The home page of Koffee Klatch talks directly to the reader, in this example someone who employs freelancers. As you read down the page you’ll see how your emotions are brought into the conversation. If you hire the wrong person it will cost you your business, your home and set you back to square one. Do you want to be in that position? No!
You can tap into your visitors’ emotions with images and words. If it’s the first time visitor, you need to show you understand their needs and tap into their emotions so that they trust you enough to start moving through the site, and as Annabel home page shows you can even have your ducks in a row.
Make sure that your visitor not only knows what they’re supposed to do on your home page, but also that they can quickly work out how to do it.
This isn’t always a navigation bar, the successful rise of home pages as landing pages proves this isn’t always needed. You just have to make it clear for your visitor to take the next click.
On the 1230 TWC homepage you can see all the successful home page elements in action.
If you want your visitors to move deeper into your website, then make sure your buttons and call to action support this. If they can’t find the way to the page they want, they’re going to leave.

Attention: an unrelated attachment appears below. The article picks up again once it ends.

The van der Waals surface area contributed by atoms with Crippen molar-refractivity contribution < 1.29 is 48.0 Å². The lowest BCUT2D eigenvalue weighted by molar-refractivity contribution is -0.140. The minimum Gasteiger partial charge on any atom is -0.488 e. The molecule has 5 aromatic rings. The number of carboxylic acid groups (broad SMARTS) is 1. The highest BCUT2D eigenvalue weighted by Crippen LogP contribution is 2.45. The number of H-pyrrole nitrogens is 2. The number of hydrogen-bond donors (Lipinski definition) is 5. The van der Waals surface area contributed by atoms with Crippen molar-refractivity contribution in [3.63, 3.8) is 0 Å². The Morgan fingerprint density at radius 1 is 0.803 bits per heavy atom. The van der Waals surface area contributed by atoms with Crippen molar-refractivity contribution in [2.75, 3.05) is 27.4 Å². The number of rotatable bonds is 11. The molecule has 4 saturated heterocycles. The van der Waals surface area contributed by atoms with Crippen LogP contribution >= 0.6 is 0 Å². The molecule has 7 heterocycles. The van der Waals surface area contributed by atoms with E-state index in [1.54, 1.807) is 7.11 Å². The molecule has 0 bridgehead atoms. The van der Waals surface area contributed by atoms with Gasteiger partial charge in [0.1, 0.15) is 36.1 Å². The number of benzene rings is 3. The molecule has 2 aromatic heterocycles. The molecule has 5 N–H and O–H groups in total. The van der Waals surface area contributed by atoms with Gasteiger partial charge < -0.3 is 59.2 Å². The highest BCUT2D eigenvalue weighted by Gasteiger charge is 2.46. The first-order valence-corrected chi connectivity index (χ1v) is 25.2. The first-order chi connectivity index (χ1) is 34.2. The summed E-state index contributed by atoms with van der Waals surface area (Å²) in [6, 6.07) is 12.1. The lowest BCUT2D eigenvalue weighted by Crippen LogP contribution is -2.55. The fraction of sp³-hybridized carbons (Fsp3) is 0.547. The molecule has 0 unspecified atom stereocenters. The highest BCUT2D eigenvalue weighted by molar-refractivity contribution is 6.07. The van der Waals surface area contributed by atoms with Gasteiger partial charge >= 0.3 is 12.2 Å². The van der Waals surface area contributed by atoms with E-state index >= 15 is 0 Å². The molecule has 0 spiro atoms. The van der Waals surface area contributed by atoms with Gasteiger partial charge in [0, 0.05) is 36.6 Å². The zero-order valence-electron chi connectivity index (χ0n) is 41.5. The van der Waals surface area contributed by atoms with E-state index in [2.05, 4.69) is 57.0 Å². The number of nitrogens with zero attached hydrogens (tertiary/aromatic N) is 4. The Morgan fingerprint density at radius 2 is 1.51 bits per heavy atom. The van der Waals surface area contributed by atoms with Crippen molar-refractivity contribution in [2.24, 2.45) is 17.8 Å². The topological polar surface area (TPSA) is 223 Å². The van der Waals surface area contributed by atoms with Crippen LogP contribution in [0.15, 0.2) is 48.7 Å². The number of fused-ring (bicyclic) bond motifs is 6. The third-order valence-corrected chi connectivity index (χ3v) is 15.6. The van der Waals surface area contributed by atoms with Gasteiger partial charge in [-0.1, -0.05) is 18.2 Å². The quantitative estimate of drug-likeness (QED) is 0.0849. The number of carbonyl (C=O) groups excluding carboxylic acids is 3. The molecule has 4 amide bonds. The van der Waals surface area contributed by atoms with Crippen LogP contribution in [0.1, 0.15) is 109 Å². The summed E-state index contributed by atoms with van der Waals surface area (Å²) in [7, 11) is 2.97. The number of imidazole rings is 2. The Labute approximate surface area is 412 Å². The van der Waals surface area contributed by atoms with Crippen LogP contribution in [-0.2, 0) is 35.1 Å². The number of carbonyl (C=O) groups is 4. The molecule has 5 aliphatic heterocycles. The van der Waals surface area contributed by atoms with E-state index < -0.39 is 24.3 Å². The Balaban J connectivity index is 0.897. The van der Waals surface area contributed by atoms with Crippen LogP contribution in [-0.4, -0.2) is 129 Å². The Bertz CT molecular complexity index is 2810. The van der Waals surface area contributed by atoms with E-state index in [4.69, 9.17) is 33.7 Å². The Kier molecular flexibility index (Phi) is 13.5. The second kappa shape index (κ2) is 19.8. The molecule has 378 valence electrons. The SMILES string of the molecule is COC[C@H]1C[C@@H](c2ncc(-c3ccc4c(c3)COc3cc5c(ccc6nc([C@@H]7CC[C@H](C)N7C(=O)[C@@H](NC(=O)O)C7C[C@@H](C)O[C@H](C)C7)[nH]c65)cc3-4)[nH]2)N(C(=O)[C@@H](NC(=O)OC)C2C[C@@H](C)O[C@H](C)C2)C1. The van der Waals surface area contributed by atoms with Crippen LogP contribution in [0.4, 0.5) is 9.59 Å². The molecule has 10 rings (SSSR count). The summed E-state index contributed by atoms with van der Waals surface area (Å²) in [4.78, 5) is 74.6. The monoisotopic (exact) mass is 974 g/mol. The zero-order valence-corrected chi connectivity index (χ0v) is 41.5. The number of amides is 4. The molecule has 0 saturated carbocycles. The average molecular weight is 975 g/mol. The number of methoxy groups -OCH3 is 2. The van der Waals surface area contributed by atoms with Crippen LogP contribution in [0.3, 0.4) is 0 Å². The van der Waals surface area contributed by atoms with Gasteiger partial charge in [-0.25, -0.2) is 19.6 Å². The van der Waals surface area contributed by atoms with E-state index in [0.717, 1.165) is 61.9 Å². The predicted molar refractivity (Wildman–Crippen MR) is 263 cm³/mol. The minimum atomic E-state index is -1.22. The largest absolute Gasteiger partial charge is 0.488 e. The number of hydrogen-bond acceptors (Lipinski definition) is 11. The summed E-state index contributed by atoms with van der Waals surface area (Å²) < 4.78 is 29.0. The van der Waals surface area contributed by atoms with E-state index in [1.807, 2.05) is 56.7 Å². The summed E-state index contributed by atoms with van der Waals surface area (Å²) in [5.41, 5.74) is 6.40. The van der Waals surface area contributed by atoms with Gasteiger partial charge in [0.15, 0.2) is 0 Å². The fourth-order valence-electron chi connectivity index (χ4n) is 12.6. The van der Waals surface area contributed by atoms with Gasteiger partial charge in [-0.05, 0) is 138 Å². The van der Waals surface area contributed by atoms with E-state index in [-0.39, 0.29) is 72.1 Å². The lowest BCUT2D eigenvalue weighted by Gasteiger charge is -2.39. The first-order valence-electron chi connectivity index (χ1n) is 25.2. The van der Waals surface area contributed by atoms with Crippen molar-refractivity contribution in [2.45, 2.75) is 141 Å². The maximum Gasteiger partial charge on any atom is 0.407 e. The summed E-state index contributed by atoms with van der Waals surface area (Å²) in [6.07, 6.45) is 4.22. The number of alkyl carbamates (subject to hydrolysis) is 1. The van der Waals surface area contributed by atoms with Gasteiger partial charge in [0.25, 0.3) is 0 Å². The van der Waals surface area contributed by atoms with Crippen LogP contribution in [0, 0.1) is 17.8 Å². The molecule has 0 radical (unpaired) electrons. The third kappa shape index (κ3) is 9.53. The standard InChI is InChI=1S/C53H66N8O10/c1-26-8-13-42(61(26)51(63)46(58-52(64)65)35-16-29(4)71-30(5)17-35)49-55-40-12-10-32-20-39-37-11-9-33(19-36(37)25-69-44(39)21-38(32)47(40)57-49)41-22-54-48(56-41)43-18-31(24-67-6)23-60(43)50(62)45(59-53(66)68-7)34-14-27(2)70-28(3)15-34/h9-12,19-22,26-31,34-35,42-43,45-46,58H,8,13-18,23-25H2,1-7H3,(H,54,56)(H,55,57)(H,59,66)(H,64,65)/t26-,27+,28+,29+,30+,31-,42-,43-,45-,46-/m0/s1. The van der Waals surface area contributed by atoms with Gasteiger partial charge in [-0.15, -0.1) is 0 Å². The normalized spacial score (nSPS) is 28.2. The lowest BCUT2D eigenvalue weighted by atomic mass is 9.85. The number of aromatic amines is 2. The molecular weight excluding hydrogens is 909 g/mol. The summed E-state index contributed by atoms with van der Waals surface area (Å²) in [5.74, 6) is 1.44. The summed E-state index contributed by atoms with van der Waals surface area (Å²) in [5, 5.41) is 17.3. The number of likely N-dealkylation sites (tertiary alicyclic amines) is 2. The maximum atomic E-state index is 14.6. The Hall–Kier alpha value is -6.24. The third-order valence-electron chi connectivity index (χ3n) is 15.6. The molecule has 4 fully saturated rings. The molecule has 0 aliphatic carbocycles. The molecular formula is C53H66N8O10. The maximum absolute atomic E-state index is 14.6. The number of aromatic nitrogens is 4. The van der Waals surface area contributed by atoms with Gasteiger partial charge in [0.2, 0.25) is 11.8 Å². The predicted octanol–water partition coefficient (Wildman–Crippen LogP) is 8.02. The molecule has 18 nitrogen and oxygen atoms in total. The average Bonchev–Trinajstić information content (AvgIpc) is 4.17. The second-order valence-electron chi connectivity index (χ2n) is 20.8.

You might notice that many of the elements of a successful home page are also sales copy elements. This is because you are trying to motivate an action. Your home page has a purpose. Proof can be demonstrated by:
The proof you use, again, depends upon your goal.
On Morena Russell’s home page you can see her smile and strapline straightaway. There’s no mincing her words, Morena goes straight with the facts to enhance the emotional pull of the page, and follows it up with a testimonial.
If you wanted to do this on your home page you can take a look at Morena’s and get inspired.
You want to encourage an opt-in, then you might use facts and statistics along with a banner ad highlighting any awards your site has won. This gives your website credibility.
A compelling call to action is required for every successful home page.
Jane Travis uses subtle calls to action throughout her home page. It’s there in the optin form. It’s in the content, and its in place under every single blog post. For Jane’s audience the “read more” call to action is both gentle and reassuring.
Calls to action guide your visitors towards the action you’d like them to do next. There’s no clutter, just simple and effective sign-posting and calls to action.
Remember to test your calls to action too. We’ve found “grab” works better than “subscribe” in the optin calls to action. Whatever works the best for your audience is the one that you stick with.
Finally, if your goal is to motivate an opt-in, then you must have an opt-in form on your home page. In fact, everything on that page needs to support the goal of the visitor becoming a subscriber? Why? Because 70% of website visitors leave never to return again – even if they like your site.
Here’s a sneak peak of Sarah Buchanan-Smith’s business coaching website.
As you can see asking for the optin is right up the top with Sarah’s photo.
Make sure the elements on your page support your goals and your success. Test and track various elements until you get the best results, and remember, nothing, not even the home page, is set in stone and it can be tweaked and tested until it’s supporting your website goals.
Is it time your home page had a makeover?
Kevin Arrow is the CEO of the Online Visibility Academy where ethical entrepreneurs can train in digital marketing skills